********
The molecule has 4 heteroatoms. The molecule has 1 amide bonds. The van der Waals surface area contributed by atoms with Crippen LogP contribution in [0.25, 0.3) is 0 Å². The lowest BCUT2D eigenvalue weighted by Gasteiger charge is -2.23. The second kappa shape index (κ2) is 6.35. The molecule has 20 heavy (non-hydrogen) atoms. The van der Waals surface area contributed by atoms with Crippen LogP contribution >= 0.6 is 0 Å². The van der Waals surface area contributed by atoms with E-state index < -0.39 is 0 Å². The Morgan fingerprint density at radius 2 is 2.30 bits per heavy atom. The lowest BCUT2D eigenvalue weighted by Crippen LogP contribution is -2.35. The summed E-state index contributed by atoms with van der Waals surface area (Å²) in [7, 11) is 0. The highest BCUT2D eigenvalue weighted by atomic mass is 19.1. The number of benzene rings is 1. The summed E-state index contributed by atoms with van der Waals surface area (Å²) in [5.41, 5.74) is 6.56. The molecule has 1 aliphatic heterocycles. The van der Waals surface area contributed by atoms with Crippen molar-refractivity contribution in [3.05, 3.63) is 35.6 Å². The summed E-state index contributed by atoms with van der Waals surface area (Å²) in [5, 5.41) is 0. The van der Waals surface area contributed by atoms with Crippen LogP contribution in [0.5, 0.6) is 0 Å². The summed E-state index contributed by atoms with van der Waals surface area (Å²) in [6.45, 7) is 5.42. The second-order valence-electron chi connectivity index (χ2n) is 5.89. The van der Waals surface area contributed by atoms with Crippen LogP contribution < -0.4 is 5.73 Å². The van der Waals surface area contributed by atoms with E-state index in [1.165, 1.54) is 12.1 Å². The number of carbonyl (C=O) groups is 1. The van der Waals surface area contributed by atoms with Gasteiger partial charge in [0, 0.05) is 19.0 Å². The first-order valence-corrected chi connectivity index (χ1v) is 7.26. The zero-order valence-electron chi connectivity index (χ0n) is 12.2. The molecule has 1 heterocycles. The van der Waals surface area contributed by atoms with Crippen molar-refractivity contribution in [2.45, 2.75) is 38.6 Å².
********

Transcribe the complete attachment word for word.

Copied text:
The molecule has 4 heteroatoms. The molecule has 1 amide bonds. The van der Waals surface area contributed by atoms with Crippen LogP contribution in [0.25, 0.3) is 0 Å². The lowest BCUT2D eigenvalue weighted by Gasteiger charge is -2.23. The second kappa shape index (κ2) is 6.35. The molecule has 20 heavy (non-hydrogen) atoms. The van der Waals surface area contributed by atoms with Crippen LogP contribution >= 0.6 is 0 Å². The van der Waals surface area contributed by atoms with E-state index < -0.39 is 0 Å². The Morgan fingerprint density at radius 2 is 2.30 bits per heavy atom. The lowest BCUT2D eigenvalue weighted by Crippen LogP contribution is -2.35. The summed E-state index contributed by atoms with van der Waals surface area (Å²) in [7, 11) is 0. The highest BCUT2D eigenvalue weighted by atomic mass is 19.1. The number of benzene rings is 1. The summed E-state index contributed by atoms with van der Waals surface area (Å²) in [5.41, 5.74) is 6.56. The molecule has 1 aliphatic heterocycles. The van der Waals surface area contributed by atoms with Crippen molar-refractivity contribution in [3.05, 3.63) is 35.6 Å². The summed E-state index contributed by atoms with van der Waals surface area (Å²) in [5, 5.41) is 0. The van der Waals surface area contributed by atoms with Crippen LogP contribution in [0.5, 0.6) is 0 Å². The summed E-state index contributed by atoms with van der Waals surface area (Å²) in [6.45, 7) is 5.42. The second-order valence-electron chi connectivity index (χ2n) is 5.89. The van der Waals surface area contributed by atoms with Crippen LogP contribution < -0.4 is 5.73 Å². The van der Waals surface area contributed by atoms with E-state index in [1.165, 1.54) is 12.1 Å². The number of carbonyl (C=O) groups is 1. The van der Waals surface area contributed by atoms with Gasteiger partial charge in [0, 0.05) is 19.0 Å². The first-order valence-corrected chi connectivity index (χ1v) is 7.26. The zero-order valence-electron chi connectivity index (χ0n) is 12.2. The molecule has 1 heterocycles. The van der Waals surface area contributed by atoms with Crippen molar-refractivity contribution in [2.45, 2.75) is 38.6 Å².